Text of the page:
Although in the beginning this cluster of women’s art projects, programs, and spaces in and around Los Angeles was attended by both women and men, a perception of feminist separatism developed among many in the art world. While there were indeed radical sepa­ ratists among women, and while the Woman’s Building seemed to some a women-only place in the mid-1970s, separatism among feminist artists was for the most part limited to the initial “healing” phases of the movement, when it was necessary to experience one­ self—often for the first time—outside the roles and identities im­ posed upon women by masculine culture. In fact, there was always a second impulse among feminist artists, and that was to move out beyond the “safe” institutions and support groups they had formed and into the world of dangerous roles, places, and people. If feminism in the arts was to open a truly healing discourse, it had to communi­ cate its experiences and ideas about the emerging subjecthood of women beyond its own ritual circles. At the same time, women artists hoped not to lose touch with the aesthetic qualities of their art. This ambition to apply feminist social theory in general to the specific practices of the arts is perhaps the basis for the distinctive strategies of feminist art—including, to quote Lucy Lippard, “collaboration, dialogue, a constant questioning of aesthetic and social assumptions,



The creed of 1970s feminism,

after all, was that the personal is


and a new respect for audience.” At the core of these strategies was not separatism but rather an insistence upon practicing art on a social scale.

The reason for this may be that feminist art emerged in response to a social movement (women’s liberation) and not from within the arts. Schapiro and Chicago were mainstream abstract painters before they became feminists, and others were trained in fields such as social work, design, and psychology before becoming artists. Lacy had been a pre­ med student with a particular interest in psychosomatic illness before attending Fresno State. Also trained in political and community orga­ nizing, she came to Cal Arts in 1970 as a graduate student in social design. Hers was the perfect composite background for the heady inter­ disciplinary atmosphere of Cal Arts, and though her interests in medi­ cine and social design propelled her in seemingly opposite directions— toward the interior of the body and the exterior spaces of community, society, and politics—-they were, for Lacy, one and the same.

The creed of 1970s feminism, after all, was that the personal is political, and it takes little more than the synthesizing force of an individual’s experience to meld what the culture says should be sepa­ rate. Perhaps the value of art for feminists was that it provided them with a category of professional activity into which the knowledge and experience of other professions could be meaningfully absorbed and used. To be an interdisciplinary artist means more than mixing up the fine-arts genres; it also means gathering from fields of knowl­ edge and experience outside the arts, whether medicine, the social sciences, politics, religion, or education. The infusion of these into and their reinterpretation through the arts makes art relevant to some­

thing other than itself. Feminists of the early 1970s did not abandon aesthetics for activism; they activated aesthetics by drawing upon their own experiences as women, experiences that some of them—and especially Lacy-—extended as art works on a social scale in the forms of visual images, press releases, community meet­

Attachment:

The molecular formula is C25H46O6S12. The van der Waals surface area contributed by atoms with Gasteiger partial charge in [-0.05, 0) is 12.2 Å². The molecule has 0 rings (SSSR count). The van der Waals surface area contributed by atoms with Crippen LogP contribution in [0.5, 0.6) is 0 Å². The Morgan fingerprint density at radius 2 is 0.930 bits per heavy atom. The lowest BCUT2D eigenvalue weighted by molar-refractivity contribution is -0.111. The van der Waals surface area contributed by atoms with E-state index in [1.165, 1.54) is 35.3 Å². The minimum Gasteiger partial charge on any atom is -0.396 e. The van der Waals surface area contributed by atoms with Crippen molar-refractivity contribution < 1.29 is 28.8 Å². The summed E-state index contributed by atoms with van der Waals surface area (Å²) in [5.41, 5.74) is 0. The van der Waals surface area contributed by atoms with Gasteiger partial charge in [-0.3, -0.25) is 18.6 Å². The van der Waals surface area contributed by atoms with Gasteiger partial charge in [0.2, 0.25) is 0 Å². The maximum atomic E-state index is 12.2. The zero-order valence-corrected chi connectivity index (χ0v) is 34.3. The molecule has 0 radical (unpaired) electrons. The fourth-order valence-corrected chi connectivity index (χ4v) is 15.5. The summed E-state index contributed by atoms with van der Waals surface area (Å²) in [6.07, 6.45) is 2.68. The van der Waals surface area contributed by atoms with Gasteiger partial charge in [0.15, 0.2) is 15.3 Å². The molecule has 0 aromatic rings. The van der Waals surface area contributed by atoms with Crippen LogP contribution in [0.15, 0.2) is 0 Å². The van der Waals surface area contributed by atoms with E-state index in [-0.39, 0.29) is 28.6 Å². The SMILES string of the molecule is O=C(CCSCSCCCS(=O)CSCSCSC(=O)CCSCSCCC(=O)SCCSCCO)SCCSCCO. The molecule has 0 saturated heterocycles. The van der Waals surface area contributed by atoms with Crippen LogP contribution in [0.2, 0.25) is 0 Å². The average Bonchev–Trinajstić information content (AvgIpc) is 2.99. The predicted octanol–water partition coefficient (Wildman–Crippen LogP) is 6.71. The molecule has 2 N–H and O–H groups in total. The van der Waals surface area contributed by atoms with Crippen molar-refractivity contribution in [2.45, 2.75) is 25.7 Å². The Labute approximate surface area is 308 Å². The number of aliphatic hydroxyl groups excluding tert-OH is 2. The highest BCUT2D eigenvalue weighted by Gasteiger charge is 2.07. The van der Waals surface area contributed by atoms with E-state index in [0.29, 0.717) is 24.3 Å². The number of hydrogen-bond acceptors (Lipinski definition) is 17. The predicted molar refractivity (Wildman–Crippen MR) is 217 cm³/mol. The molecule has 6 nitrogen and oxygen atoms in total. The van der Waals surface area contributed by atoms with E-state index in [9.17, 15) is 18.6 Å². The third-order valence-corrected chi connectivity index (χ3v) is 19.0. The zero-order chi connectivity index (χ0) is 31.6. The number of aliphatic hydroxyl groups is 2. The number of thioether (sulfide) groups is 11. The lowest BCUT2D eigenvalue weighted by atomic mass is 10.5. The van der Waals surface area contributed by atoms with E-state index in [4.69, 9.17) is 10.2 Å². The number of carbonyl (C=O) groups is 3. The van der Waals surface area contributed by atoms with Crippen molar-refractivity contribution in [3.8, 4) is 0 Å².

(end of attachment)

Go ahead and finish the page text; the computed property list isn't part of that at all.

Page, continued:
ings, letters to police chiefs, ritual performances, self-defense classes for women, public spectacles, media events, videotapes, networking among social-service agencies, and as curricula for inner-city teenagers on how to critically evaluate the mass media. These forms of social



Suzanne Lacy, untitled performance, date unknown. Lacy in a “guts” bathing suit.

extension seldom come from art; they come instead from experiences and professions beyond the arts. The activist artist activates the points of contact between them, as well as among the audiences and con­ stituencies they represent. She networks. Networking, medicine, and social design, for Lacy, are healing processes in which the dismem­ bered members of the social corpus are rejoined. Hence, Suzanne Lacy’s activism these past twenty-five years can best be understood through the metaphor of the body. Hers are, so to speak, body politics.

Lacy was greatly influenced in this regard by Allan Kaprow, with whom she studied at Cal Arts. Famous as the late-1950s inventor of “Happenings”—forms of avant-garde performance in which commonplace actions, sounds, smells, and so forth were scripted, much like musical scores, allowing for random events and usually requiring the audience to do something—Kaprow had long trusted



the body as the arbiter of experience. By composing with actions and events as well as with materials and spaces, he learned to envelop the “viewer” in ways that invited a fuller play of the body and its senses in the experiencing of a work, whether by eating apples, moving furni­ ture, calling to a partner in the woods (and listening for a response), or pushing one’s way through a roomful of crumpled newspaper and chicken wire. Like any art form, a task can become a metaphor in the way, for instance, that trading buckets full of dirt of equal value may signify the system of currency exchange or the way prices are deter­ mined for works of art. By enacting such a trade, the participant will have “embodied” the artist’s metaphor, reinterpreting it according to his or her own experience. Kaprow calls this “participation perfor­ mance,” which results in “emergent content,” that is, meaning that arises through an experience of participation, of actually doing some­ thing. In this way Kaprow shifted the site of aesthetic meaning from the privileged expressions of the artist to the common experiences of the participants.